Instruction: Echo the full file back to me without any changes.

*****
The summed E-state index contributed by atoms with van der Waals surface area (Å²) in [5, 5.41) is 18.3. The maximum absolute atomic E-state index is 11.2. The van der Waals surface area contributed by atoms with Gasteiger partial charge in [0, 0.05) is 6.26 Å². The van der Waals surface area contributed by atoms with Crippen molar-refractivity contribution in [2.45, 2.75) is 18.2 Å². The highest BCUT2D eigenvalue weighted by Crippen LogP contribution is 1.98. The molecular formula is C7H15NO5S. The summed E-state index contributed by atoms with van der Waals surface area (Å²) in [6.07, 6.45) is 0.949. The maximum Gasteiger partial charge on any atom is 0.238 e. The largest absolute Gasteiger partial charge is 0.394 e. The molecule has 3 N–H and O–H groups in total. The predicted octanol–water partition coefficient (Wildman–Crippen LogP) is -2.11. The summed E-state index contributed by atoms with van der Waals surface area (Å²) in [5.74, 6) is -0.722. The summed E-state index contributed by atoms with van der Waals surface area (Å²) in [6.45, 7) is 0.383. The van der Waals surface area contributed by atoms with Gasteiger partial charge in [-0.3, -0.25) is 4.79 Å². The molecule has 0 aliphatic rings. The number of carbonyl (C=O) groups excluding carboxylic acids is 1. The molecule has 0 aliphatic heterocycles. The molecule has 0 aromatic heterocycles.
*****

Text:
The summed E-state index contributed by atoms with van der Waals surface area (Å²) in [5, 5.41) is 18.3. The maximum absolute atomic E-state index is 11.2. The van der Waals surface area contributed by atoms with Gasteiger partial charge in [0, 0.05) is 6.26 Å². The van der Waals surface area contributed by atoms with Crippen molar-refractivity contribution in [2.45, 2.75) is 18.2 Å². The highest BCUT2D eigenvalue weighted by Crippen LogP contribution is 1.98. The molecular formula is C7H15NO5S. The summed E-state index contributed by atoms with van der Waals surface area (Å²) in [6.07, 6.45) is 0.949. The maximum Gasteiger partial charge on any atom is 0.238 e. The largest absolute Gasteiger partial charge is 0.394 e. The molecule has 3 N–H and O–H groups in total. The predicted octanol–water partition coefficient (Wildman–Crippen LogP) is -2.11. The summed E-state index contributed by atoms with van der Waals surface area (Å²) in [5.74, 6) is -0.722. The summed E-state index contributed by atoms with van der Waals surface area (Å²) in [6.45, 7) is 0.383. The van der Waals surface area contributed by atoms with Gasteiger partial charge in [-0.3, -0.25) is 4.79 Å². The molecule has 0 aliphatic rings. The number of carbonyl (C=O) groups excluding carboxylic acids is 1. The molecule has 0 aliphatic heterocycles. The molecule has 0 aromatic heterocycles.